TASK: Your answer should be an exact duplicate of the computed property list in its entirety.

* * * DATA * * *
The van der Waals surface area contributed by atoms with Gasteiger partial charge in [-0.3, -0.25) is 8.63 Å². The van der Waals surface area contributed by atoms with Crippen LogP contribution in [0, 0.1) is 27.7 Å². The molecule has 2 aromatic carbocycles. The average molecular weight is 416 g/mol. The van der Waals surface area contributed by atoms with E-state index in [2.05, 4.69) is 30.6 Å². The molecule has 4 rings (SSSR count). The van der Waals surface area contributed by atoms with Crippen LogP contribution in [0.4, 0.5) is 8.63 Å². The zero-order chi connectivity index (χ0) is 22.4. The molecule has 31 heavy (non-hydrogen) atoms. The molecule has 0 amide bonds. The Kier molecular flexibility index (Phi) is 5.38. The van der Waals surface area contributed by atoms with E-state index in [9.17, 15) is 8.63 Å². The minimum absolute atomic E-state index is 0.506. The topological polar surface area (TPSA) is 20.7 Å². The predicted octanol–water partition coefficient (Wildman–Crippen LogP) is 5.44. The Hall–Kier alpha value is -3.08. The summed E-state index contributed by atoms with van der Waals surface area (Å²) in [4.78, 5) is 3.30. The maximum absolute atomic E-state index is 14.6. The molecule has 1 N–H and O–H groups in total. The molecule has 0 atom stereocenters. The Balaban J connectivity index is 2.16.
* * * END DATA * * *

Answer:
The van der Waals surface area contributed by atoms with Gasteiger partial charge in [-0.3, -0.25) is 8.63 Å². The van der Waals surface area contributed by atoms with Crippen LogP contribution in [0, 0.1) is 27.7 Å². The molecule has 2 aromatic carbocycles. The average molecular weight is 416 g/mol. The van der Waals surface area contributed by atoms with E-state index in [2.05, 4.69) is 30.6 Å². The molecule has 4 rings (SSSR count). The van der Waals surface area contributed by atoms with Crippen LogP contribution in [0.4, 0.5) is 8.63 Å². The zero-order chi connectivity index (χ0) is 22.4. The molecule has 31 heavy (non-hydrogen) atoms. The molecule has 0 amide bonds. The Kier molecular flexibility index (Phi) is 5.38. The van der Waals surface area contributed by atoms with E-state index in [9.17, 15) is 8.63 Å². The minimum absolute atomic E-state index is 0.506. The topological polar surface area (TPSA) is 20.7 Å². The predicted octanol–water partition coefficient (Wildman–Crippen LogP) is 5.44. The Hall–Kier alpha value is -3.08. The summed E-state index contributed by atoms with van der Waals surface area (Å²) in [4.78, 5) is 3.30. The maximum absolute atomic E-state index is 14.6. The molecule has 1 N–H and O–H groups in total. The molecule has 0 atom stereocenters. The Balaban J connectivity index is 2.16.